If you’re learning French, you should make an effort to learn some of their proverbs.
Just like French colloquialisms, they’re a bit more on the intermediate/advanced side but well worth it for taking your French to a more impressive level.
If you’re an upper intermediate or advanced learner looking to wow your French teacher, friends, or colleagues, practise using proverbs in appropriate contexts.
In this article, we’ve put together a list of useful and interesting French proverbs that you can learn right away.
What are French proverbs?
Just like the English proverbs “a rolling stone gathers no moss” or “waste not, want not”, French proverbs are often quoted, short sentences that denote a wise, inspiring meaning in a succinct, beautiful and poetic expression.
They generally sum up different situations accurately.
Learning French proverbs is similar to French idioms, where the literal meaning or translation cannot always be used.
Instead, we must use a metaphorical interpretation to understand them accurately.
Why is learning French proverbs important?
French proverbs are an important facet of the French language.
They feature in dialogues and help to convey meaning. But learning French proverbs is also important because they help you learn more about the rich French culture.
They also help you learn the traditions of the French, and, if you so choose, expand your lexical prowess and vocabulary.
French proverbs, their English equivalents, and their literal meanings
See my list of French proverbs below.
If you’ve encountered any of these in your dialogues with French natives, you’ll find the explanation below.
1. L’appétit vient en mangeant
English equivalent: Appetite is encouraged by eating
Literal meaning: Appetite comes with eating
Have you ever been completely full but inspired to eat having seen others eating?
That’s exactly what this French proverb sums up! The metaphorical meaning, though, is what we’re more interested in.
It means when you start getting into something or caught up in something that you weren’t interested in before, you start to enjoy it more.
For instance, if you were studying poetry and decided that you didn’t like a particular writer, you might eventually grow accustomed to their writing style.
Your poetry teacher might then say to you: vous l’apprécierez avec le temps, l’appétit vient en mangeant.
2. Mieux vaut être seul que mal accompagné
English equivalent: Better to be alone than with bad company
Literal meaning: It’s better to be on your own than badly accompanied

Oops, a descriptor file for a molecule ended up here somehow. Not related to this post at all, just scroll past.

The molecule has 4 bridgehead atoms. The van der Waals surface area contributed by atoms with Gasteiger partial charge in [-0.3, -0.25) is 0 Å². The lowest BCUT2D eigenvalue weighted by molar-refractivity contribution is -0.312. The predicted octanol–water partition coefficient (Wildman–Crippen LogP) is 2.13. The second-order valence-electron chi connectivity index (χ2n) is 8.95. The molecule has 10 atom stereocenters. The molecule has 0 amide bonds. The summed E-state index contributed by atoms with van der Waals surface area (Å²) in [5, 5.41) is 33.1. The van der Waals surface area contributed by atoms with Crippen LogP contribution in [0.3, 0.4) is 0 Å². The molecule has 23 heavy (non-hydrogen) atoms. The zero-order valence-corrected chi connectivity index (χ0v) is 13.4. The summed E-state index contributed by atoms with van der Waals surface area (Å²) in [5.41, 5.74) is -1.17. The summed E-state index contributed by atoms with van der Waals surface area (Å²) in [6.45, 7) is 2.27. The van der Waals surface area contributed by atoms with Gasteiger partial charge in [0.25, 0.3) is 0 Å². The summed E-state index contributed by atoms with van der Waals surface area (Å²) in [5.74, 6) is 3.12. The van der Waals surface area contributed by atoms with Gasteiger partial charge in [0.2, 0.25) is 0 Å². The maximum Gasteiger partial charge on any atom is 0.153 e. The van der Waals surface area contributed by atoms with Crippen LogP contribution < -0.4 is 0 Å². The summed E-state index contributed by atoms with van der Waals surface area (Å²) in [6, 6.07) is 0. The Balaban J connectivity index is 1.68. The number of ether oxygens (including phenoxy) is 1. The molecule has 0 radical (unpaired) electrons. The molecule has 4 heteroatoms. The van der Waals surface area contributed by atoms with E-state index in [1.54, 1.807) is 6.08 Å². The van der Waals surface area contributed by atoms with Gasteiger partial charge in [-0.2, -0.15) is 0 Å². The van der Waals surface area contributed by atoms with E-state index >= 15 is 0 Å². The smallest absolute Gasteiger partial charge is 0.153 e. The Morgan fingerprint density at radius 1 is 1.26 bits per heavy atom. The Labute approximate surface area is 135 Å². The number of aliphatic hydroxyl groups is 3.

If you’ve ever been through a tough breakup, this proverb will epitomise your experience.
It’s just like the English proverb “better to be alone than with bad company”, and means what it implies–that you’re probably better off without someone who was a bad companion.
This is a French proverb that you can learn, which can be used for many different circumstances.
If your friend argues with you over something trivial, and leaves your party, and tells you _je pars maintenant _(“I’m leaving now”)_ _you might say _mieux vaut être seul que mal accompagné _(“better to be on your own than badly accompanied”) in response.
3. Petit à petit, l’oiseau fait son nid
English equivalent: Haste makes waste / Slow but sure / Slow and steady wins the race
Literal meaning: Little by little/step by step the bird creates its nest
Patience is a virtue, which is one way to understand this French proverb.
You might equate it with petit à petit, l’oiseau fait son nid, which is a French proverb that is all about patience and hard work.
If you’re learning how to ballroom dance, your teacher might tell you that _vous l’apprendrez lentement _(“You’ll learn it slowly”), petit à petit, l’oiseau fait son nid.
4. Les chiens ne font pas des chats
English equivalent: They’re a chip off the old block/the apple doesn’t fall far from the tree
Literal meaning: Dogs are not cats
If someone likens you to your parents, they might follow up with this French proverb that you can learn.
Les chiens ne font pas des chats means “dogs don’t make cats”, or “dogs are not cats”.
It can sort of suggest that you are incredibly similar to your parents and, in this sense, means “The apple doesn’t fall far from the tree”
If you’re playing basketball with your parents and you manage to make a layup shot, your father might say c’était impressionnant, les chiens ne font pas des chats, to suggest that you got your talent from him.
5. Il n’y a pas plus sourd que celui qui ne veut pas entendre
English equivalent: The deafest are those who don’t want to listen
Literal meaning: No one is as deaf as the one who doesn’t want to hear
Stubborn teenagers might hear this French proverb quite often, especially if they’re not heeding their parents’ advice.
You might be trying to explain that it’s important to eat vegetables and fruit, since they fortify the defences of the body, to which your teenage son will reply _je n’aime pas les fruits et légumes _(“I don’t like fruits and vegetables”).
After this, you might say: il n’y a pas plus sourd que celui qui ne veut pas entendre, to emphasise how important the advice is.
6. Qui vivra verra
English equivalent: Only time will tell
Literal meaning: Who lives, sees
If you happen to be waiting for the results of a driving test, the only thing standing in the way of receiving the result is time–so in this sense “Only time will tell”.
This is where learning French proverbs like _qui vivra verra _comes in handy, as you might hear it from someone close to you.
You could be worried about the results, but sometimes the only thing you can do is to wait for them.
In this context, a wise friend might say:
Être patient. Qui vivra verra.
7. Mieux vaut prévenir que guérir
English equivalent: Better safe than sorry / Prevention is better than cure
Literal meaning: Better to prevent than to cure / heal